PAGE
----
One time I was hiking near her woods. I saw a thin woman in a lovely coat ambling toward Helga's hut-like cottage. The wanderer was beautiful, well kept. She was in a slightly under-colored coat. It had such a lovely design on it. I decided to follow the lady as she made her stroll. She wandered so elegantly through the forest. When she reached the edge, Helga could be seen through the windows. She was darting about her home.

I ambled through the woods, got scratched up by the thorns, and muddied my tunic. I saw the elegant woman tap on the hut door three times. I hid behind a tree; there was enough undergrowth that no one, not even a professional spy, could have seen me. Helga opened the door for the lady, and she bowed. The lovely lady entered her home.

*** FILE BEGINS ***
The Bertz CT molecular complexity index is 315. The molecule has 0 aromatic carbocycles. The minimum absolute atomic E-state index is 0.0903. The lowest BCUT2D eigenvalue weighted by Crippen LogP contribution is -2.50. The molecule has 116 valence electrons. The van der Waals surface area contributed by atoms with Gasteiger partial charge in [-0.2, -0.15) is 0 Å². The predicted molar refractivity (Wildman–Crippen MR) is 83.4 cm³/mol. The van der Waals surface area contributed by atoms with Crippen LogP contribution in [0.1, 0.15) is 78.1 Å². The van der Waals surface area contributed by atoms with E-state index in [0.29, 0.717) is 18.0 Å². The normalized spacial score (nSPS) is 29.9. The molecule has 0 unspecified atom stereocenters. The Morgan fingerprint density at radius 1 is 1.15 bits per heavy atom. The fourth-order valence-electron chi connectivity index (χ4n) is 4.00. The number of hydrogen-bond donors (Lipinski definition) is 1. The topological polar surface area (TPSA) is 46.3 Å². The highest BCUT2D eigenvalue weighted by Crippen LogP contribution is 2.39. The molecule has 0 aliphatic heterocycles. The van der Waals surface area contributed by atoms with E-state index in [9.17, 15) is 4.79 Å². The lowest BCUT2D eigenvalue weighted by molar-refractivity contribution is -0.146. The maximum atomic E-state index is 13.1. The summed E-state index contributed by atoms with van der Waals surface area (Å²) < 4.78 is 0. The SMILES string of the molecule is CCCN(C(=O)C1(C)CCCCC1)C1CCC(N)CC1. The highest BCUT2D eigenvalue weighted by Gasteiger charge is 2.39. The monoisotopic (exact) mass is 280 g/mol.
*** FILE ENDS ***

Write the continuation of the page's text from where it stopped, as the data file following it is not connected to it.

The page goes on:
What outlandishness is this?

I crept closer to the home. I felt like I was burrowing into a swamp. Mosquitoes bit at my legs. A thick green smog built in the air. I crept up to the kitchen window: Helga and the lady were sitting at a table. The lady was sobbing, and it seemed the witch was trying to comfort her. She was pulling items from a shelf and pouring them into a pot. She looked at the woman's hands and traced her palm lines. She poured a batch of red liquid into the cauldron and wisps flew from the bowl—I have no idea what came from the belly of that cauldron.

The lady stopped crying. She watched the red wisps as they formed images. There was a spirit that looked like a fine young gentleman. He tried to reach out toward the woman, but a scythe fell on him and everything went black.

The lady burst into tears. Helga tried to comfort her.

What strange vision did I see? Those spirits couldn't be real!

Unperturbed, Helga cleared her table. She dumped the liquid from the cauldron into the sink. She lit some sage.